Techniques for using MODIS data to remotely sense lake water surface temperatures

AMS Citation:
Grim, J. A., J. C. Knievel, and E. T. Crosman, 2013: Techniques for using MODIS data to remotely sense lake water surface temperatures. Journal of Atmospheric and Oceanic Technology, 30, 2434-2451, doi:10.1175/JTECH-D-13-00003.1.
Resource Type:article
Title:Techniques for using MODIS data to remotely sense lake water surface temperatures
Abstract: This study describes a stepwise methodology used to provide daily high-spatial-resolution water surface temperatures from Moderate Resolution Imaging Spectroradiometer (MODIS) satellite data for use nearly in real time for the Great Salt Lake (GSL). Land surface temperature (LST) is obtained each day and then goes through the following series of steps: land masking, quality control based on other concurrent datasets, bias correction, quality control based on LSTs from recent overpasses, temporal compositing, spatial hole filling, and spatial smoothing. Although the techniques described herein were calibrated for use on the GSL, they can also be applied to any other inland body of water large enough to be resolved by MODIS, as long as several months of in situ water temperature observations are available for calibration. For each of the buoy verification datasets, these techniques resulted in mean absolute errors for the final MODIS product that were at least 62% more accurate than those from the operational Real-Time Global analysis. The MODIS product provides realistic cross-lake temperature gradients that are representative of those directly observed from individual MODIS overpasses and is also able to replicate the temporal oscillations seen in the buoy datasets over periods of a few days or more. The increased accuracy, representative temperature gradients, and ability to resolve temperature changes over periods down to a few days can be vital for providing proper surface boundary conditions for input into numerical weather models.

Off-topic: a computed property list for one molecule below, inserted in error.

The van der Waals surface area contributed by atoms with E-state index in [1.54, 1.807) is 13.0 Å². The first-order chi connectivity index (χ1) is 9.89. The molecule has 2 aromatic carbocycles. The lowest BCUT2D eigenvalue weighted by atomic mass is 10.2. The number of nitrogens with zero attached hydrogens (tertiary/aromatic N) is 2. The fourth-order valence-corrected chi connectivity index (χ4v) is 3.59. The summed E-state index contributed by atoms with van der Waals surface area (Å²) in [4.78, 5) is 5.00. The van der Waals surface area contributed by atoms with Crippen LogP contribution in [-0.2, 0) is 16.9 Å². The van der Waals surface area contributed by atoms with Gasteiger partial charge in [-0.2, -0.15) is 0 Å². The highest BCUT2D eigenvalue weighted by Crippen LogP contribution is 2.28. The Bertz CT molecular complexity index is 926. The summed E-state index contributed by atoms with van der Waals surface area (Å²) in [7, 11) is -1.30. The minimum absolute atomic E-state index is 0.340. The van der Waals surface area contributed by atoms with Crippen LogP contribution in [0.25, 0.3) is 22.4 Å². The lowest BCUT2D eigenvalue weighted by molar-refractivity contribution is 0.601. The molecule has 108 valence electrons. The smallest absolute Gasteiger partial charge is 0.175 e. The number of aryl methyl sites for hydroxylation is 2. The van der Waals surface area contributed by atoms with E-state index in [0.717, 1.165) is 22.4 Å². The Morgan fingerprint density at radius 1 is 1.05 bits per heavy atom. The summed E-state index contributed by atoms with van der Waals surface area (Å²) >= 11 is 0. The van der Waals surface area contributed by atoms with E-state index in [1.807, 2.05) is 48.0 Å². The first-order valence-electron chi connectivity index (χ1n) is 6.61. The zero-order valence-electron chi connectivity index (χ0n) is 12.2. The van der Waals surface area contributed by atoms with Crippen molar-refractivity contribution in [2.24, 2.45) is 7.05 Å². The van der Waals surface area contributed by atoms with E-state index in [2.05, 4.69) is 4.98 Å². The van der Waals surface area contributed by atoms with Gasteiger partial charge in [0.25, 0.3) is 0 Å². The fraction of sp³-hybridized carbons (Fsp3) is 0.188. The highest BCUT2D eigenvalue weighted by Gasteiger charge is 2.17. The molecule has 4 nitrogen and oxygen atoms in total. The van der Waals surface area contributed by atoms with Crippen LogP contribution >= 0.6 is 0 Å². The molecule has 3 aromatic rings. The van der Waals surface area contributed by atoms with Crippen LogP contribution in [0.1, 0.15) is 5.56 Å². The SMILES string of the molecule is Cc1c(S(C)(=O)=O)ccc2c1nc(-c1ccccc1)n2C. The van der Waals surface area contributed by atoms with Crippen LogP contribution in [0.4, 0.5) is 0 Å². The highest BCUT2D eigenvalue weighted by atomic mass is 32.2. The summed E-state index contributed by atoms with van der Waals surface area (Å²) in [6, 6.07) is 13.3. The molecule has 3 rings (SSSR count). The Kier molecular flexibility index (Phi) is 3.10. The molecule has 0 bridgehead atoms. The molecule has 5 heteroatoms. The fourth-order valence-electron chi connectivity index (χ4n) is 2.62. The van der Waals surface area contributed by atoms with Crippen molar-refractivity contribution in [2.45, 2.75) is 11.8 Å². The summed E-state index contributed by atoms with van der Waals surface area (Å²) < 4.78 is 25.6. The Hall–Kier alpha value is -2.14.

Subject(s):Sea surface temperature, Buoy observations, Data quality control, In situ oceanic observations, Remote sensing, Satellite observations
Peer Review:Refereed
Copyright Information:Copyright 2013 American Meteorological Society (AMS). Permission to use figures, tables, and brief excerpts from this work in scientific and educational works is hereby granted provided that the source is acknowledged. Any use of material in this work that is determined to be "fair use" under Section 107 or that satisfies the conditions specified in Section 108 of the U.S. Copyright Law (17 USC, as revised by P.L. 94-553) does not require the Society's permission. Republication, systematic reproduction, posting in electronic form on servers, or other uses of this material, except as exempted by the above statements, requires written permission or license from the AMS. Additional details are provided in the AMS Copyright Policies, available from the AMS at 617-227-2425 or Permission to place a copy of this work on this server has been provided by the AMS. The AMS does not guarantee that the copy provided here is an accurate copy of the published work.
OpenSky citable URL: ark:/85065/d7jh3n25
Publisher's Version: 10.1175/JTECH-D-13-00003.1
  • Joseph Grim - NCAR/UCAR
  • Jason Knievel - NCAR/UCAR
  • Erik Crosman
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